Perhaps Harvey and later, Romero were influenced by seeing the sci-fi B-movie Invisible Invaders back in the fifties, as the zombie in a suit imagery was first used there, but by the time Romero made Dawn of the Dead some ten years later, his undead were from a wide variety of all walks of life, and he had another cult hit on his hands. Day of the Dead in the eighties was less successful as he focused on a more blatantly political comment, mixed with the best Tom Savini makeup effects available, and he was recruited to make the Night of the Living Dead remake in 1990, a work created to make sure Romero could retain some copyright on his original after making a bad deal and failing to see much of the millions of profits that the distributors were raking in for years following.
But Romero went quiet on the zombie front for fifteen years, making other projects, or more often not trying other projects he could not receive funding for, no matter that he had proven commercially canny with his horrors before. As if giving in to his reputation, in 2005 he released Land of the Dead, backed by a major studio who offered him one of his biggest budgets and stars of a higher profile - this was the stage when Simon Baker looked as if he would become a fair-sized movie star, instead of landing a long-running television series and slipping off the cinematic radar that leads in efforts like this did not consolidate into that celebrity. But cult star Dennis Hopper was onboard as the bad guy, supposedly a take-off of Republican politician Donald Rumsfeld.
That indicated where the director's mind was at, as he believed he could send up the administration of George W. Bush with his zombie movie in the same way he had taken on subjects of social unrest and racism in the first of the series, rampant consumerism in the second, and the ethics of militarism in the third. What everyone picked up on, as Romero was rarely subtle in his satirical intentions, was the lead zombie here, Big Daddy played by African American actor Eugene Clark, was in some ways the hero of the story as he rallied his reanimated troops to take down the corrupt and obscenely privileged of the last outpost of civilisation as it used to be, overseen by Hopper's mayor character. Here the black guy got even with The (white, rich) Man after it seemed he would never do so alive.
Alas, whereas Night of the Living Dead was a lean and tight ninety minutes or so, Land of the Dead's still-breathing denizens were obviously not where Romero's main interest lay, and even with performers like John Leguizamo, Robert Joy and Asia Argento, who may be many things but lacking in personality was not one of them, the supposed heroes came across as stock personas that their director was less able to bring to life. This movie got a lot of love from the Romero fans at the time, but it was clear with his second zombie trilogy - this, Diary of the Dead (found footage!) and Survival of the Dead (comedy!) - was lacking in comparison with his world-beating first and the repetition was noticeable, not least because in the time between and since he had been ripped off extensively.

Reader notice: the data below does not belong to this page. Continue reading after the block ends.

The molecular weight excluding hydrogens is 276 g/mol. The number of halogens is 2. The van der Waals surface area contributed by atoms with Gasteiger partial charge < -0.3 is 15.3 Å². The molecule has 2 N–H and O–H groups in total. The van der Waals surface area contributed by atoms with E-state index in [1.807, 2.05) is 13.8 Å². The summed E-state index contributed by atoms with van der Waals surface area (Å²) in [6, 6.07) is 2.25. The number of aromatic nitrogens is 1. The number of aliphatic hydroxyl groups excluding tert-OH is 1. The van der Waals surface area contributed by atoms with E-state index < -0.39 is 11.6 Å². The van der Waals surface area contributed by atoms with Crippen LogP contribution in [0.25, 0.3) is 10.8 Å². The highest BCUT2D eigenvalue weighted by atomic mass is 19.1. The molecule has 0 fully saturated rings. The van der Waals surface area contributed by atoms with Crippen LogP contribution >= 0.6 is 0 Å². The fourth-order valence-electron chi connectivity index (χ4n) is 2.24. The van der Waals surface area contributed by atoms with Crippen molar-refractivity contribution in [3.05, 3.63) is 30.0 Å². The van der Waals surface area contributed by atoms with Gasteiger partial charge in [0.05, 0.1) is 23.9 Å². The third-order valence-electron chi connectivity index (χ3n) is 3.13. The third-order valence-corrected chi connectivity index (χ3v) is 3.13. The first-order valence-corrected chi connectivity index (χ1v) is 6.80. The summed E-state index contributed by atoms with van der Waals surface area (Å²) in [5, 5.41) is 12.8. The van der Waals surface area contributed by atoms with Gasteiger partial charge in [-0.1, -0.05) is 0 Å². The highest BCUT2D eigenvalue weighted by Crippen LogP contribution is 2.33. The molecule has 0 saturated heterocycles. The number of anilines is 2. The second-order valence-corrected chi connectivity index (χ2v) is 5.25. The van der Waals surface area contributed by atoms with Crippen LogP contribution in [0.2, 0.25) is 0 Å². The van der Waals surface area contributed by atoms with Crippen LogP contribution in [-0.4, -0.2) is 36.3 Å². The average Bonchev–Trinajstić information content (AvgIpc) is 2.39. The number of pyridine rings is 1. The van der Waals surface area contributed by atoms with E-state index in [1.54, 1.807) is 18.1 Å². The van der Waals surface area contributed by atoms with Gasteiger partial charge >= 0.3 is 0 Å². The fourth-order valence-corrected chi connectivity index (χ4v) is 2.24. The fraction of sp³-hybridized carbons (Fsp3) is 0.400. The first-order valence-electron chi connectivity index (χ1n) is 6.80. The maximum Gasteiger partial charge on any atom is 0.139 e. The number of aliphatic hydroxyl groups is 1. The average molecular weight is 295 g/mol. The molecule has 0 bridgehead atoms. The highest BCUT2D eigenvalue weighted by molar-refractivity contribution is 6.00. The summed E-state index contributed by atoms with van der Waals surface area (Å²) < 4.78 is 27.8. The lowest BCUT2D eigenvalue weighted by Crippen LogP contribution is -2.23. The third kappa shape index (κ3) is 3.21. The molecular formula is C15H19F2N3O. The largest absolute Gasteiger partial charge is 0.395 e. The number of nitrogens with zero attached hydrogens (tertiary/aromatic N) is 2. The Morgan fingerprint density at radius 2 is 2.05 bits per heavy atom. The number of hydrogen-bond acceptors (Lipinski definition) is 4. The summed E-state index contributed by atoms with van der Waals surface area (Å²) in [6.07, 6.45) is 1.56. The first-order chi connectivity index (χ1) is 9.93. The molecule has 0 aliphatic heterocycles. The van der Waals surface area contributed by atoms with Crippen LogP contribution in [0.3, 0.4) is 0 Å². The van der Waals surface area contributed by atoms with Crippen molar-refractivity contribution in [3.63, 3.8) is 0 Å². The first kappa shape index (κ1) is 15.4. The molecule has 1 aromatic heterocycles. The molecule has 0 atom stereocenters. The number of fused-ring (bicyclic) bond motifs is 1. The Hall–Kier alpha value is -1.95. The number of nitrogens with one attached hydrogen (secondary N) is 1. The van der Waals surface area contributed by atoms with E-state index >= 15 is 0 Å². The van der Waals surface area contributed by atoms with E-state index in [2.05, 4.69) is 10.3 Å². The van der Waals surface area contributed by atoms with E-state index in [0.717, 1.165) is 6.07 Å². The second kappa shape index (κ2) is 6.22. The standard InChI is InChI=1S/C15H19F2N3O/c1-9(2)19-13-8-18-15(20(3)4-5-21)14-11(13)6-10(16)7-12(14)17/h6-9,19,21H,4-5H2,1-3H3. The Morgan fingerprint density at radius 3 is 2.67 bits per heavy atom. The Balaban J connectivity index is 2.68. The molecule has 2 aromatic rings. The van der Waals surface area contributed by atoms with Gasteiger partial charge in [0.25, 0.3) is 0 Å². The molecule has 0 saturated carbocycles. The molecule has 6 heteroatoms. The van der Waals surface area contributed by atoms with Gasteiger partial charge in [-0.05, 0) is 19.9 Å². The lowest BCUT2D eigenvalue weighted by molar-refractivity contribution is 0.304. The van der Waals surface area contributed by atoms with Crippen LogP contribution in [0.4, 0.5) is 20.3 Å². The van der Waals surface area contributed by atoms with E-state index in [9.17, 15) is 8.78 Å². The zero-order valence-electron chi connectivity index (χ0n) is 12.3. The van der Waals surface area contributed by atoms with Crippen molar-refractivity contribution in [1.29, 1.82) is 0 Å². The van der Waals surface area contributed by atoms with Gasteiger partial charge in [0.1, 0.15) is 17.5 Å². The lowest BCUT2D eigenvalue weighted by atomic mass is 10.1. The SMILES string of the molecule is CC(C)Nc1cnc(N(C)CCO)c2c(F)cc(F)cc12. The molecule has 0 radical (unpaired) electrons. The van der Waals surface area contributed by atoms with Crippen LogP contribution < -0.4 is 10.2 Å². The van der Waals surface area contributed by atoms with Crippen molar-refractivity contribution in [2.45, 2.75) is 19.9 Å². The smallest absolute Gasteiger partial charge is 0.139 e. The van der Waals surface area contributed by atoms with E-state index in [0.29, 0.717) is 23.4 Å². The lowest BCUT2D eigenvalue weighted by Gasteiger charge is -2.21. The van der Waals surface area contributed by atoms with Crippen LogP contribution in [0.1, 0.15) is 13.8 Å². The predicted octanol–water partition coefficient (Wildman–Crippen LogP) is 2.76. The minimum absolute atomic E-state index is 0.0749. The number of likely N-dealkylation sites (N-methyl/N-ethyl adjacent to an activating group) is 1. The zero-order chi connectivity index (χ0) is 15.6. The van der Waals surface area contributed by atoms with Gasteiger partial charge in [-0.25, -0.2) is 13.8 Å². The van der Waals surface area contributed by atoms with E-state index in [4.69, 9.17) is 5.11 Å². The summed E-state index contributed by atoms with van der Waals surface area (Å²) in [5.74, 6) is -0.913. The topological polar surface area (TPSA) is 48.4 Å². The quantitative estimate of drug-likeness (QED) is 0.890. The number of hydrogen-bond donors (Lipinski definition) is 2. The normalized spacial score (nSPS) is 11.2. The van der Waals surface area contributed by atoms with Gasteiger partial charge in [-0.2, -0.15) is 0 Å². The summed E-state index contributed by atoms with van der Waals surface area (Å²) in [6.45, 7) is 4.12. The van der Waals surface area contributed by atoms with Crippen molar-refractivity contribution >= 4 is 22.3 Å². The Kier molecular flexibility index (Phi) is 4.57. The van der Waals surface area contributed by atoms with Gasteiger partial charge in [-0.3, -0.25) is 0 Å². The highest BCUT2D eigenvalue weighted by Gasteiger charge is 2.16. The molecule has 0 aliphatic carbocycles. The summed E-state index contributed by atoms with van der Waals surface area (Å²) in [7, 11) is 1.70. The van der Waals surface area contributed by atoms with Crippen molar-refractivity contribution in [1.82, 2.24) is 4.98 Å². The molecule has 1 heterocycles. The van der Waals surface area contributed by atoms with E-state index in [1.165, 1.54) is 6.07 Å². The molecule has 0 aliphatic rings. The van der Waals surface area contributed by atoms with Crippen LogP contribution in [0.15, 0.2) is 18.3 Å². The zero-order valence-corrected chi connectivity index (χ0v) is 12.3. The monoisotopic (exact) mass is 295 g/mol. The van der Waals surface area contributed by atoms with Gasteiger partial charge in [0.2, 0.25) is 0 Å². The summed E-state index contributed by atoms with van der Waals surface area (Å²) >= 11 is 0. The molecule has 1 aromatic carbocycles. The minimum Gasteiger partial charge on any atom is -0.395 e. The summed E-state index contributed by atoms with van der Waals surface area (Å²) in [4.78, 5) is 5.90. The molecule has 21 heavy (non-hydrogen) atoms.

The 2005 work was undoubtedly the best of the latter trio, but the sense that Romero had changed the world of entertainment at his first try dogged his career, especially so controversially. When The Walking Dead became the biggest television show in the world, indicating how zombies had gone from lucrative pariah to even more lucrative mainstream, the fact that both that small screen hit and everything else inspired by his template not only didn't credit him for his ideas, but were content to craft facsimiles too often with barely a fraction of Romero's intelligence was something of a pity. After Shaun of the Dead was a success in 2004, and the Day of the Dead remake did likewise the same year, zombies became the emblematic monster of the twenty-first century, aping the tribes of unthinking consumers and parroters of unquestioned commentary that seemed to spread across social media. If only Romero had been able to make something of that, he may have lived up to his debut - or been able to direct a project in the final decade of his life.
[Criterion have released Night of the Living Dead on Blu-ray in the most pristine version ever seen on home video, and with an array of special features designed to keep Romero aficionado and newcomer alike amused for hours. Those features:
New 4K digital restoration, supervised by director George A. Romero, co-screenwriter John A. Russo, sound engineer Gary R. Streiner, and producer Russell W. Streiner
New restoration of the monaural soundtrack, supervised by Romero and Gary R. Streiner, and presented uncompressed
Night of Anubis, a never-before-presented work-print edit of the film
New program featuring filmmakers Frank Darabont, Guillermo del Toro, and Robert Rodriguez
Never-before-seen 16 mm dailies reel
New program featuring Russo about the commercial and industrial-film production company where key Night of the Living Dead filmmakers got their start
Two audio commentaries from 1994, featuring Romero, Russo, producer Karl Hardman, actor Judith O'Dea, and more
Archival interviews with Romero and actors Duane Jones and Judith Ridley
New programs about the editing, the score, and directing ghouls
New interviews with Gary R. Streiner and Russel W. Streiner
Trailer, radio spots, and TV spots
PLUS: An essay by critic Stuart Klawans.
Night of the Living Dead is available on Blu-ray now. Click here for Amazon.]